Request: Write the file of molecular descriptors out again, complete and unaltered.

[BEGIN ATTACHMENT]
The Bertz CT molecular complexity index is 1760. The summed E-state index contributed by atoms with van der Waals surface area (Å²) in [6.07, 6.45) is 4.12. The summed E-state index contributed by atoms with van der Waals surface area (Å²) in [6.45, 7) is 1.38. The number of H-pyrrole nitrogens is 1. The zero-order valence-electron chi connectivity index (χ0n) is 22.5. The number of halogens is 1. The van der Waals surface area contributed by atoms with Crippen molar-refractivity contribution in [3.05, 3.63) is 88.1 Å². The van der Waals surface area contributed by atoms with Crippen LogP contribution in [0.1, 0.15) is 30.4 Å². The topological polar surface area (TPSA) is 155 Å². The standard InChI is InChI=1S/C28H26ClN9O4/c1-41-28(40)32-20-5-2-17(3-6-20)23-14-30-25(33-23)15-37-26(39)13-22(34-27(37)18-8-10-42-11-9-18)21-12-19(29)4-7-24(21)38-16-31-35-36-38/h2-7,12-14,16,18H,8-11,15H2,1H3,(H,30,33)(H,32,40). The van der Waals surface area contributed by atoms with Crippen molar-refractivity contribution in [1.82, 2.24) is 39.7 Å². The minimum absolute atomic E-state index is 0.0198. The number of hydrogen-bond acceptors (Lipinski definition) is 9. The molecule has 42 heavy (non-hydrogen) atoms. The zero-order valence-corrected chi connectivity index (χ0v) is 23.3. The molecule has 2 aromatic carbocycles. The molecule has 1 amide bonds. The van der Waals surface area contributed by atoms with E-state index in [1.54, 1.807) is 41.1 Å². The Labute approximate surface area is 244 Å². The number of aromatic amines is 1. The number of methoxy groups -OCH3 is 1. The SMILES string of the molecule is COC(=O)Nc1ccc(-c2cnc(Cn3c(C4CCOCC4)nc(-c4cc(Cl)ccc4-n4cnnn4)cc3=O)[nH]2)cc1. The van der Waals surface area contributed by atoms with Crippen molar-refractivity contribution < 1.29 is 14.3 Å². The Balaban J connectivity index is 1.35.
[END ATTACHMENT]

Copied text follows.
The Bertz CT molecular complexity index is 1760. The summed E-state index contributed by atoms with van der Waals surface area (Å²) in [6.07, 6.45) is 4.12. The summed E-state index contributed by atoms with van der Waals surface area (Å²) in [6.45, 7) is 1.38. The number of H-pyrrole nitrogens is 1. The zero-order valence-electron chi connectivity index (χ0n) is 22.5. The number of halogens is 1. The van der Waals surface area contributed by atoms with Crippen molar-refractivity contribution in [3.05, 3.63) is 88.1 Å². The van der Waals surface area contributed by atoms with Crippen LogP contribution in [0.1, 0.15) is 30.4 Å². The topological polar surface area (TPSA) is 155 Å². The standard InChI is InChI=1S/C28H26ClN9O4/c1-41-28(40)32-20-5-2-17(3-6-20)23-14-30-25(33-23)15-37-26(39)13-22(34-27(37)18-8-10-42-11-9-18)21-12-19(29)4-7-24(21)38-16-31-35-36-38/h2-7,12-14,16,18H,8-11,15H2,1H3,(H,30,33)(H,32,40). The van der Waals surface area contributed by atoms with Crippen molar-refractivity contribution in [1.82, 2.24) is 39.7 Å². The minimum absolute atomic E-state index is 0.0198. The number of hydrogen-bond acceptors (Lipinski definition) is 9. The molecule has 42 heavy (non-hydrogen) atoms. The zero-order valence-corrected chi connectivity index (χ0v) is 23.3. The molecule has 2 aromatic carbocycles. The molecule has 1 amide bonds. The van der Waals surface area contributed by atoms with E-state index in [1.54, 1.807) is 41.1 Å². The Labute approximate surface area is 244 Å². The number of aromatic amines is 1. The number of methoxy groups -OCH3 is 1. The SMILES string of the molecule is COC(=O)Nc1ccc(-c2cnc(Cn3c(C4CCOCC4)nc(-c4cc(Cl)ccc4-n4cnnn4)cc3=O)[nH]2)cc1. The van der Waals surface area contributed by atoms with Crippen molar-refractivity contribution < 1.29 is 14.3 Å². The Balaban J connectivity index is 1.35.